Some have said things like this:

  1. God knows p iff p is true and in some possible world p is known by somebody (cf. van Inwagen).

That doesn’t work. Under uncontroversial assumptions, it can be proved that (1) implies that God knows every truth. The argument is very simple. Suppose tomorrow I will freely mow the lawn. In some worlds, God knows that tomorrow I will freely mow the lawn or Obama is not president, since in those worlds God knows that Obama is not president. But then by (1), in the actual world, God knows that tomorrow I will freely mow the lawn or Obama is not president. But in the actual world God knows Obama is not president. Closure principles apply to divine knowledge, so in the actual world God knows that tomorrow I will free mow the lawn.

Anyway, Bill Hasker and I have had an extended email discussion on the question of how to define the range of omniscience, and Bill kindly let me comment on that discussion in public, as long as I included “the statement that [Hasker’s] personal concern is primarily with the question, ‘What truths must God know, if God is omniscient?'” I take this to mean that Bill’s focus is on the issue of the range of omniscience.

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An Advantage of Open Theism?
May 28, 2010 — 0:28

Author: Dan Speak  Category: Open Theism  Tags: , , , ,   Comments: 31

I am tempted by the claim that open theism is in a better position to respond to the problem of evil than is Molinism. Consider some particular evil e1 that has occurred at a particular time t2. A group of innocent German Jews is gunned down before a mass grave they have been forced to dig themselves, let’s say. On the open view, God knew at some time before t2 that e1 would occur. But God did not know that e1 would occur from time immemorial. It won’t be as if God has built e1 into the basic structure of the world, as it appears God does on Molinism. Intuitively, it seems to be easier to defend God’s failure to prevent e1 given that God becomes aware of its forthcoming occurrence at t1 rather than prior to the creation of the world. That, at least, is how it has seemed to me.
Against this intuitive appeal comes the “Molinist Retort”. The basic idea behind it is that whatever resources are available to the open theist to justify God’s permission of e1 at t1 are equally available to the molinist to justify God’s permission of it from before the creation of the world. Presumably the open theist will have to appeal to some kind of balancing of goods contingent upon free will over against the amount and gruesomeness of evils parasitic upon the goods. The molinist can claim to make appeal to these self-same considerations. I think this retort fails.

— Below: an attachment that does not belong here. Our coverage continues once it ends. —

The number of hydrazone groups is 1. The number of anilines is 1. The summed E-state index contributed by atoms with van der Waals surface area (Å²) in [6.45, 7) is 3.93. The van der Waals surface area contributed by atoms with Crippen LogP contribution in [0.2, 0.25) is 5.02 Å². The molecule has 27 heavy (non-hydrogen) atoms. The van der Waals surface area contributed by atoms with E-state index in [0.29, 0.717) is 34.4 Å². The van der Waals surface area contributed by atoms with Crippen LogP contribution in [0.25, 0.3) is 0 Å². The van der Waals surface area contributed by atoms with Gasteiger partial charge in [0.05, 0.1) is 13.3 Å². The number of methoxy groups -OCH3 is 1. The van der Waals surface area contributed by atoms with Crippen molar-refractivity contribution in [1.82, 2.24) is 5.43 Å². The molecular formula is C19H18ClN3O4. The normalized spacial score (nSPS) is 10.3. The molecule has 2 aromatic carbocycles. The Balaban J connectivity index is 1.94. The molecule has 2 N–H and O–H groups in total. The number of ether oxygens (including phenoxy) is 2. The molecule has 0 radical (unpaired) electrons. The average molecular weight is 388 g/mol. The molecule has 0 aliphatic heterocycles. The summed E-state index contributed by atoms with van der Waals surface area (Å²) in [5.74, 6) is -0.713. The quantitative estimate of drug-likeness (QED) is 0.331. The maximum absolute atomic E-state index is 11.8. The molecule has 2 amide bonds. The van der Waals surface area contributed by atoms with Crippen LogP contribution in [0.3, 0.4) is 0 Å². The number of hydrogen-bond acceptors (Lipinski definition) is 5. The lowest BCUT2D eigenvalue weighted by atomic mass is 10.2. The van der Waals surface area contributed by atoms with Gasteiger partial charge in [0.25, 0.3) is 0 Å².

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Adams and “The Virtue of Faith”
November 28, 2009 — 20:32

Author: Andrew Moon  Category: Christian Theology Concept of God Divine Foreknowledge Divine Providence Free Will Molinism Open Theism Theological Fatalism  Comments: 9

I recently finished Robert Adams’ old article “The Virtue of Faith” (chapter 1 of the book The Virtue of Faith), and I found a really interesting point. Uncertainty and faith are necessary for a certain sort of special good in a relationship. I think it’s worth quoting Adams on this:

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Problems for the standard view of an everlasting God
November 9, 2009 — 9:48

Author: Alexander Pruss  Category: Concept of God Divine Providence Open Theism  Tags: , ,   Comments: 32

The standard view of an everlasting God is that God has existed in time for an infinite amount of time and will continue to exist for an infinite amount of time, and a finite amount of time ago, creation sprang into being. Thus, God existed a year ago, a billion years ago, a trillion years ago, and so on. (I think, though I shall not argue for this here, that if one denies God’s atemporality, one should adopt the standard view on pain of believing something theologically much worse, such as that God has a finite age or that creation is infinitely old. So if the standard view of everlastingness is false, then God is not atemporal.)

I shall talk of the universe springing into being a finite amount of time ago rather than its’ being created a finite amount of time ago, to disambiguate between the time of the cause (God’s act of creating) and the time of the effect (the universe’s springing into being).

Problem 1 (Augustine’s problem): Why did God wait this infinite amount of time before the universe sprang into being, rather than, say, making the universe spring into being a hundred years earlier? Augustine records the old chestnut that God was busy preparing a hell for those who ask such questions. His own answer that time began with the universe’s springing into being is not available to the defender of the standard view. One might take a relational view of time on which the question does not make sense–the world where God create a hundred years earlier is the same world. Only a B-theorist can say that, and not every B-theorist can.